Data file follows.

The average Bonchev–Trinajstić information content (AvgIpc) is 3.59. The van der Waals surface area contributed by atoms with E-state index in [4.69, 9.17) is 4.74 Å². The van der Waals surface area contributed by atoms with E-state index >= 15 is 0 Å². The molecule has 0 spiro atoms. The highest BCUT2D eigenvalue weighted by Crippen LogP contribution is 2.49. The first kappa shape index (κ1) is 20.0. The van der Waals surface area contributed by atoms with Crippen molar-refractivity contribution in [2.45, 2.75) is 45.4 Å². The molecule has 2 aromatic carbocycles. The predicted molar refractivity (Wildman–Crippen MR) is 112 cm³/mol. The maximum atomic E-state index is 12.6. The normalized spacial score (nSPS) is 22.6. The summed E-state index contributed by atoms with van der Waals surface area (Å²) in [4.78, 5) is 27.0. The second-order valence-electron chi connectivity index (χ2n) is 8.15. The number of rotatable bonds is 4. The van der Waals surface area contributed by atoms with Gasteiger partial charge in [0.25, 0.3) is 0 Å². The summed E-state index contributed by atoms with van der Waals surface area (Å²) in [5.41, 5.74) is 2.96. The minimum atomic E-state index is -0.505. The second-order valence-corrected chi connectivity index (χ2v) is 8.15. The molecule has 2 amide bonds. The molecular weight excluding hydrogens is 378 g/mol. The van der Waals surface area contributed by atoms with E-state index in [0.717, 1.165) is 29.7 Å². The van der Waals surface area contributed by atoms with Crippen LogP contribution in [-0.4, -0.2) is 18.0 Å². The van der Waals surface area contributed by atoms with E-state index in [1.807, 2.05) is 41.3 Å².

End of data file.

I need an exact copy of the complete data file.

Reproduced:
The average Bonchev–Trinajstić information content (AvgIpc) is 3.59. The van der Waals surface area contributed by atoms with E-state index in [4.69, 9.17) is 4.74 Å². The van der Waals surface area contributed by atoms with E-state index >= 15 is 0 Å². The molecule has 0 spiro atoms. The highest BCUT2D eigenvalue weighted by Crippen LogP contribution is 2.49. The first kappa shape index (κ1) is 20.0. The van der Waals surface area contributed by atoms with Crippen molar-refractivity contribution in [2.45, 2.75) is 45.4 Å². The molecule has 2 aromatic carbocycles. The predicted molar refractivity (Wildman–Crippen MR) is 112 cm³/mol. The maximum atomic E-state index is 12.6. The normalized spacial score (nSPS) is 22.6. The summed E-state index contributed by atoms with van der Waals surface area (Å²) in [4.78, 5) is 27.0. The second-order valence-electron chi connectivity index (χ2n) is 8.15. The number of rotatable bonds is 4. The van der Waals surface area contributed by atoms with Gasteiger partial charge in [0.25, 0.3) is 0 Å². The summed E-state index contributed by atoms with van der Waals surface area (Å²) in [5.41, 5.74) is 2.96. The minimum atomic E-state index is -0.505. The second-order valence-corrected chi connectivity index (χ2v) is 8.15. The molecule has 2 amide bonds. The molecular weight excluding hydrogens is 378 g/mol. The van der Waals surface area contributed by atoms with E-state index in [0.717, 1.165) is 29.7 Å². The van der Waals surface area contributed by atoms with Crippen LogP contribution in [-0.4, -0.2) is 18.0 Å². The van der Waals surface area contributed by atoms with E-state index in [1.807, 2.05) is 41.3 Å².